Hungarian forint rises to 5-month high as risk appetite spurred


Hungary's forint climbed to its highest in almost five months against the euro as signs US interest rates will be kept on hold stoked investor demand for higher yielding emerging market currencies.

The Hungarian forint gained with the Polish zloty and the Slovakian koruna after the Federal Reserve, which yesterday kept interest rates on hold, said inflation and growth will probably be „moderate.” Hungary has the highest interest rates in the European Union and the highest yielding bonds. „Dovish comments from the Fed have made the market bullish on high yields,” said Tania Kotsos, senior emerging markets strategist at RBC Capital Markets in London. „Hungary has the most attractive yields in the region and this is driving the forint.” Against the euro, the forint rose by the most in a week, climbing to 261.20, and was at 261.45 at 10:10 a.m. in Budapest from 263.25 yesterday. It may gain to 258 per euro within the month, said Kotsos, who recommends buying the forint.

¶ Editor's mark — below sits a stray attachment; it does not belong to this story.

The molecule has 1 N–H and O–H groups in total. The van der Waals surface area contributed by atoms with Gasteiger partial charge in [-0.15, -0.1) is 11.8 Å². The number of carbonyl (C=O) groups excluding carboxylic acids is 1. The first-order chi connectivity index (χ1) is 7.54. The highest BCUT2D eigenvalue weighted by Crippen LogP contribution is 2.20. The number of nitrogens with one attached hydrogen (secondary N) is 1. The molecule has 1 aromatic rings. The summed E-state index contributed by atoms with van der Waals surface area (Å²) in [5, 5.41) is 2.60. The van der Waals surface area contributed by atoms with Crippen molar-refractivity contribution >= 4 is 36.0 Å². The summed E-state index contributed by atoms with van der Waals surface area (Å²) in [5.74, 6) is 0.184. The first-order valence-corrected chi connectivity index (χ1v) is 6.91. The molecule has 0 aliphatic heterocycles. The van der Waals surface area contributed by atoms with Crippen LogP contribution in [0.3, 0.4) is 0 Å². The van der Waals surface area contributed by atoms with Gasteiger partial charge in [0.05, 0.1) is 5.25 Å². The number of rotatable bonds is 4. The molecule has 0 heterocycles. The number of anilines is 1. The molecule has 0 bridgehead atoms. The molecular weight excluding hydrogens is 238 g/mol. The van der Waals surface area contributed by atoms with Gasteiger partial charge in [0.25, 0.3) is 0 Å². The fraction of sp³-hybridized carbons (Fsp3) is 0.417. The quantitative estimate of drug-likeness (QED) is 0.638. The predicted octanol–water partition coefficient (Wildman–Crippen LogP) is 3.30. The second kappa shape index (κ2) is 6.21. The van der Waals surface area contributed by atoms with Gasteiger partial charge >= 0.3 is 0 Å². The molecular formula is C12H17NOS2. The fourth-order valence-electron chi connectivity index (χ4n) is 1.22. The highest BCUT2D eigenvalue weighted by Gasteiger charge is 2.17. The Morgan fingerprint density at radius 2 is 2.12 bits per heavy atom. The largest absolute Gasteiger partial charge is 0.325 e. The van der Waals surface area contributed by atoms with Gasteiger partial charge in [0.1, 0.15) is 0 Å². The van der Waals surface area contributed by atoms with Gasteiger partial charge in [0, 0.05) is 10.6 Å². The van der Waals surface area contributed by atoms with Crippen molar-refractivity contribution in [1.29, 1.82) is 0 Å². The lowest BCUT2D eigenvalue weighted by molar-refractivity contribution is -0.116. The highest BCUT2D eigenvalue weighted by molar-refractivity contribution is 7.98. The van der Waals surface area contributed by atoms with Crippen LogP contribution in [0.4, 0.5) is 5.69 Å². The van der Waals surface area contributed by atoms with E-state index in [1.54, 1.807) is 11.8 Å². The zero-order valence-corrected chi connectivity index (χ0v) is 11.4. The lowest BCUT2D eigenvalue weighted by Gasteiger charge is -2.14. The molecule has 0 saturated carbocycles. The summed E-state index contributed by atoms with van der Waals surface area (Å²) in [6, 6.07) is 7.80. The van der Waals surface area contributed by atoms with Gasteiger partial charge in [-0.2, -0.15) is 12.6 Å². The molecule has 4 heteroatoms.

The yield advantage offered by Hungarian bonds may prompt foreign investors to buy forint-denominated debt. The yield gap, or spread, investors demand to hold Hungarian 10-year debt rather than similar-maturity US government notes has widened to 250 basis points, compared with 214 basis points a year ago. The Budapest-based central bank this week raised Hungary's benchmark rate for a fifth consecutive month, to 8%. Kotsos expects the bank to increase borrowing costs by a further 50 basis points this year. In other trading, the Polish zloty gained 0.4% to 3.884 in Warsaw, and the Slovakian koruna climbed 0.1% to 36.38 per euro. The Czech koruna was little changed at 28.35. Czech policy makers will probably keep their interest rate unchanged today, after raising it a quarter point to 2.5% last month, a survey of economists showed. Ten out of 12 economists surveyed by Bloomberg expect no change. The other two predict an increase to 2.75%. The decision is expected around noon in Prague. (Bloomberg)

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